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Historic Route Marker

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Historic Route Marker
Smithsonian Institution

IN CONTEXT

This object appears in the following sections:


On the Interstate:  I-10, 1956–1990
On the Interstate: I-10, 1956–1990 — See the U.S.A.

RELATED OBJECTS
A stopping place on the National Road


Historic marker for the Pennsylvania Turnpike
Catalog #: 2003.0218.01, Accession #: 2003.0218
Currently on display
From the Smithsonian Collection
This marker stood at the Midway Plaza on the Pennsylvania Turnpike.
Physical Description

Artifact. The sign is cast metal. Decorative emblems and lettering appear on both sides of the sign and are painted yellow. The sign is designed with in insert that is bolted onto a standing pole. Dimensions: 45" W x 45 5/8" H x 3/4" D with 5 1/2" insert for sign pole.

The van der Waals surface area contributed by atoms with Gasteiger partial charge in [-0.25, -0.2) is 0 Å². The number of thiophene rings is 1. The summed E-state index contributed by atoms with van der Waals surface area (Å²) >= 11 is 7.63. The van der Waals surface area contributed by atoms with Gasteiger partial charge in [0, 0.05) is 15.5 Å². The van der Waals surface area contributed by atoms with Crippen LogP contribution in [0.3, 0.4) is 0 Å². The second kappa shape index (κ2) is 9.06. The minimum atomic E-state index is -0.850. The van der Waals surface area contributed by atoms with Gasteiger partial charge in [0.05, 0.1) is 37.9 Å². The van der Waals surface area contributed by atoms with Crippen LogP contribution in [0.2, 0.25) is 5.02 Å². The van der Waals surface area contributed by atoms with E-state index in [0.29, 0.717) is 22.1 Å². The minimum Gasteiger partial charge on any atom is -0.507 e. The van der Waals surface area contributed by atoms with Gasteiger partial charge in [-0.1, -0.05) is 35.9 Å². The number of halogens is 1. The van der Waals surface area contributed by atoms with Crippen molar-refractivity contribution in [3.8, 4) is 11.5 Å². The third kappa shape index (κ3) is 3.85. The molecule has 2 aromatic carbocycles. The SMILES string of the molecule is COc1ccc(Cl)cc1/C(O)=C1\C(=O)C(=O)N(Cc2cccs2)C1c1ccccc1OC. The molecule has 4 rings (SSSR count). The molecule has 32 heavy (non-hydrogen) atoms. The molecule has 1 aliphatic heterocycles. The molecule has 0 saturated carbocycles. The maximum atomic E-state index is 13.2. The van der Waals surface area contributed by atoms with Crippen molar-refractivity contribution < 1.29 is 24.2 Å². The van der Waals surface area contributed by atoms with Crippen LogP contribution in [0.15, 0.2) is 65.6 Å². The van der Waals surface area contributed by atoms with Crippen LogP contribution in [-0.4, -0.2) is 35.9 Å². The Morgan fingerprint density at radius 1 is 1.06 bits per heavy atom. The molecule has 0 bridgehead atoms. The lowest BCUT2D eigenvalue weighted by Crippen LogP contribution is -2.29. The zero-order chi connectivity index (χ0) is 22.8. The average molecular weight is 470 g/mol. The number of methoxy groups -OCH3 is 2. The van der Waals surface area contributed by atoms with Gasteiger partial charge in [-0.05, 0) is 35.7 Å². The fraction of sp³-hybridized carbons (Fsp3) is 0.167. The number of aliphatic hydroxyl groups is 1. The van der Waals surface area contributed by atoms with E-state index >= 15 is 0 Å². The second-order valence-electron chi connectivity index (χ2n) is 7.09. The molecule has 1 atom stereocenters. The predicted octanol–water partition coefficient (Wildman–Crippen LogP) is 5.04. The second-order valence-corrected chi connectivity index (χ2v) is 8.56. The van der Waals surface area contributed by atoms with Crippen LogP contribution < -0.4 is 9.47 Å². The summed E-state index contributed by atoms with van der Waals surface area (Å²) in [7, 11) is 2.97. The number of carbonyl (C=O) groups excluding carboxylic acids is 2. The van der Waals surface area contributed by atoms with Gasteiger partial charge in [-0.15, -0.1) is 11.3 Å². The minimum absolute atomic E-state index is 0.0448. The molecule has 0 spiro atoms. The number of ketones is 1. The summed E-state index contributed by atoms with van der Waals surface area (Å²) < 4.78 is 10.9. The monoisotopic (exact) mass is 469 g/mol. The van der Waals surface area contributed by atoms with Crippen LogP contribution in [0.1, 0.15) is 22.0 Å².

Transcription:

"Pennsylvania Turnpike. This is one of the original service plazes for the nation's first long distance superhighway. On October 1, 1940, the Turnpike opened, stretching 160 miles from Carlisle to Irwin. The Turnpike Commission had been created in 1937; construction utilized the old South Pennsylvania Railroad's right-of-way and tunnels. By 1957 the Turnpike spanned 360 miles across the state and extended 110 miles north to Scranton. Pennsylvania Historical and Museum Commission. 1990"

Details
Date Made:
1990
Locations:
Pennsylvania
Credit:
Gift of Pennsylvania Historical and Museum Commission
History
The Pennsylvania Turnpike opened to motorists in 1940. It was designed for high speeds and limited access, both characteristics of the future Interstate Highway System. It also showed politicans and planners that motorists would pay for superhighways.

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